G26 vs. G27 Ballistics

Discussion in 'Caliber Corner' started by ES13Raven, Feb 17, 2012.

  1. ES13Raven,

    I would suggest buying a G27 and then later on down the road pick up a Lone Wolf conversion barrel to 9mm, plus a few G26 mags, basically you’ll have both. I’m looking at doing the same after I return from Afghanistan in one month (hoping to get an OD green G27 to match my G22 in OD). Good luck!

    The link for Lone Wolf listed below:

    Wanna kill these ads? We can help!
  2. While I can't remember the exact numbers, I did a test between my 26 and 27 using Gold Dot ammo in both. In the 26 I fired 124+p, and out of the 27 I fired 180gr. Then took the average velocities for both and put them into an exterior ballistics calculator. The result was interesting, because the 9mm round yielded less than a 10 foot pound difference (lower) from the .40 round. Another thing I did was to fire both into water, for expansion and weight retention. Both retained 100% weight, but the 9mm expanded to a larger diameter than the .40. My conclusion is, with the right ammo in a 9mm, I feel well armed.

  3. barth

    barth six barrels

    Fits perfect, like a glove LOL! I love it.

    Pachmayr Tactical Grip Glove Slip-On Grip Sleeve Glock 26, 27, 28, 29, 30, 33, 39 Rubber Black - $9.99
    #23 barth, Feb 18, 2012
    Last edited: Feb 18, 2012
  4. I bought a 26 and later added a 23 for a little variety and added capacity. Both conceal beautifully in Nick Mathews #1 and Gary Brommeland's Max Con V.

    There's no doubting that .40 has a little harder kick so the slightly larger form factor is helpful. 13+1 .40 180 HST is pretty comforting too.
  5. 153


    I did the same, bought a 26 and 27. I set both pistols up with XS Big Dots, smooth triggers and rubber Talon grips. Have had the same expierence with recoil. Can't tell the different between either one accuracy wise.

    The 9mm will stay on target easier. But I have come away feeling confident the .40 hits "harder".
  6. I sold all four of my .40's and went to 9mm's. I have them all; no G18. No regrets.
  7. I will never understand people that think 9mm is not enough.
  8. Either would be a great and, while both have their pros 'n cons, neither leaves the other in the dust, so to speak. The G26 will be more affordable to shoot and, perhaps, be more kinetically enjoyable to shoot as well. I kinda like the G27, but I wouldn't fault anyone who shoots a G26.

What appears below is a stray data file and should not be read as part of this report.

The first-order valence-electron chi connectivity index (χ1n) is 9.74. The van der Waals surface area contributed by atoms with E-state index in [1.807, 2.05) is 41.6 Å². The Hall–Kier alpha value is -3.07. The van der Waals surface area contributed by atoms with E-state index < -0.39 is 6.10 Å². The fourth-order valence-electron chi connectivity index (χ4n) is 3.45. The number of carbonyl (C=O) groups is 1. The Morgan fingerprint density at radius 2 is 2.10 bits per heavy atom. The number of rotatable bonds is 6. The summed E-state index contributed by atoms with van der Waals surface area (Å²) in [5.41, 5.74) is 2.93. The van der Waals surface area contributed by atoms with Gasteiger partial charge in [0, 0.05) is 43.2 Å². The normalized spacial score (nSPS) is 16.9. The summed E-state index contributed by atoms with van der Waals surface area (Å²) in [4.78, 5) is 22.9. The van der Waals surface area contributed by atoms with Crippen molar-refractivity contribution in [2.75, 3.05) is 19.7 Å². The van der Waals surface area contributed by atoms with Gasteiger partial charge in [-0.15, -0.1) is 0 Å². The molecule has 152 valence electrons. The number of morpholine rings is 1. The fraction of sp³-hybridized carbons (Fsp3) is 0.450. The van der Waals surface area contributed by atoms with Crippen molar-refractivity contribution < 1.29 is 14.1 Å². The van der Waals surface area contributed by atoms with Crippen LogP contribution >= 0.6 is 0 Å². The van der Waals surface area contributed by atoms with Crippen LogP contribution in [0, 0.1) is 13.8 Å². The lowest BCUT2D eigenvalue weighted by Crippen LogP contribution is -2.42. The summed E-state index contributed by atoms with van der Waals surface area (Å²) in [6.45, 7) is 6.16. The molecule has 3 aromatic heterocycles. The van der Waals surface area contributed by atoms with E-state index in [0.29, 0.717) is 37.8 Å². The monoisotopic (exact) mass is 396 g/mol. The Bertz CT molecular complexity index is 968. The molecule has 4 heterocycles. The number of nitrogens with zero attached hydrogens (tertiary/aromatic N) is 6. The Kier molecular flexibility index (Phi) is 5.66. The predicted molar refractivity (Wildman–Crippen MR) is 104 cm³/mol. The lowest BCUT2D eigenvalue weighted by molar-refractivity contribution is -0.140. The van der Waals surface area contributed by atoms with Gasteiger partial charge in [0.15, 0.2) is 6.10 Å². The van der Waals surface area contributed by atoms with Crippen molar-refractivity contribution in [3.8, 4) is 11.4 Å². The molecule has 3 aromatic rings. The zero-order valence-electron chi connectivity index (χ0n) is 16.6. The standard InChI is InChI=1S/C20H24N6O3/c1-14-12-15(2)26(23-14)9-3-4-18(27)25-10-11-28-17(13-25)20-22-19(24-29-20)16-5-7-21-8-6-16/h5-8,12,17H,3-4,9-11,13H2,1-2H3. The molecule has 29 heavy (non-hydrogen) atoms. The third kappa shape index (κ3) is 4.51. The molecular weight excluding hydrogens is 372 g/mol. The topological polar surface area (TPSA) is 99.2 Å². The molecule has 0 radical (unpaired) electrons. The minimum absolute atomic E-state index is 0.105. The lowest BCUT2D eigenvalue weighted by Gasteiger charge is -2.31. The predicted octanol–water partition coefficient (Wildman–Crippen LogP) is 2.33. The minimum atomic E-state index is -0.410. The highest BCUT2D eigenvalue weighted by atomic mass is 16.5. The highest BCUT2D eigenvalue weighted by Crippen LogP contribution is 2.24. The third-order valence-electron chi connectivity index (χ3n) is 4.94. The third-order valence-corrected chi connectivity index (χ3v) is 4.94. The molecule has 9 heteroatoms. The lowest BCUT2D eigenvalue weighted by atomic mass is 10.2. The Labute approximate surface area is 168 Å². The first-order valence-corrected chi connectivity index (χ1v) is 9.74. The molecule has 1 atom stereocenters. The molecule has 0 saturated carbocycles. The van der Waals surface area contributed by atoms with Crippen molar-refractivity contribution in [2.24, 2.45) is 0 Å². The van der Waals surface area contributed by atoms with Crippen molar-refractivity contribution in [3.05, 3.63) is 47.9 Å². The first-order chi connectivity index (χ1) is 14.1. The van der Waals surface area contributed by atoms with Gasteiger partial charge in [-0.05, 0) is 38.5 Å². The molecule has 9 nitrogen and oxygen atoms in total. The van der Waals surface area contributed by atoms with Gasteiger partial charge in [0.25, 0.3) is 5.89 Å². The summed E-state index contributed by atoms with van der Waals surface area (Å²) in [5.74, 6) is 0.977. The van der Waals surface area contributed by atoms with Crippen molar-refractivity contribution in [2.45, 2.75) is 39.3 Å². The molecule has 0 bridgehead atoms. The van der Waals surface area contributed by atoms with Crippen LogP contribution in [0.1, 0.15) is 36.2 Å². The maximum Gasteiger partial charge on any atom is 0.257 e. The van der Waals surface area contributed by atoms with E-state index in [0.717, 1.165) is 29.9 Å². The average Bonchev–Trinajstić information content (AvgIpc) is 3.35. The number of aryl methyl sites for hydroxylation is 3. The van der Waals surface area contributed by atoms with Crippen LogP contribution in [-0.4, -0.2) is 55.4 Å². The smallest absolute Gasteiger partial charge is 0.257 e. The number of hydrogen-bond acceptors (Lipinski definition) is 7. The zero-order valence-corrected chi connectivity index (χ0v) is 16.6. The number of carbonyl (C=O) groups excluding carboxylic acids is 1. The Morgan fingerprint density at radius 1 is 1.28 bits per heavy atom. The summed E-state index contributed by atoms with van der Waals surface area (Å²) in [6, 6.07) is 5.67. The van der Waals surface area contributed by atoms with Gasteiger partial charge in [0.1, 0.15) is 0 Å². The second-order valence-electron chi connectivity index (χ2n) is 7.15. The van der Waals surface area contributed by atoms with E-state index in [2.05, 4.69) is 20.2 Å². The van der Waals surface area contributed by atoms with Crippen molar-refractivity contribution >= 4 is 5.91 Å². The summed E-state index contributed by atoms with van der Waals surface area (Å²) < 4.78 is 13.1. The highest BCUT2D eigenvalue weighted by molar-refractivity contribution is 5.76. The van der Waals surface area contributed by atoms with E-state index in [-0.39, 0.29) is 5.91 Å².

9. The 33 is superior to both. That is what my wife carries. Recoil is no different than a 9mm+p and the muzzle energy is way higher. I got her a .40 barrel for it for Valentines day and couldn't believe how much harder it was to shoot than the .357sig. You can buy .357sig for almost the same price as .40. I feel very comfortable with her carrying that pistol.
    #29 Kamikaze1384, Feb 18, 2012
    Last edited: Feb 18, 2012
  10. Dave Nowlin

    Dave Nowlin Fisher of Men

    I'm amused how people seem to compare the .40 S&W to standard pressure 9mm and talk about how the 9 is more pleasant to shoot. Compare a 9mm round which is ballistically equivalent, in other words a +P+ 9mm if you want a fair comparison. I'm also confused as to why people want to throw in the fact that you can use standard pressure 9mm for plinking in the G26. Is a sub-compact weapon really your idea of a good plinker? A full size weapon with the reduced power rounds, would be my idea of 9MM plinker. It's heavier and therefore will have even less recoil and a longer sight plane. Be honest with yourselves folks when doing these comparisons. Don't try to compare oranges to pineapples.
  11. Thanks... that is what I was looking for.

    So if I am reading the muzzle energy graphs right, it looks like:
    G26 energy = 280-420 depending on the round
    G26 energy = loses about 20-40 compared to a G19

    G27 energy = 350-500 depending on the round
    G27 energy = loses about 20-40 compared to a G23

    Does that look right?
  12. Yet the resulting argument would be that the 9 rounds of .40 In the G27 would not be enough, which is equally ridiculous.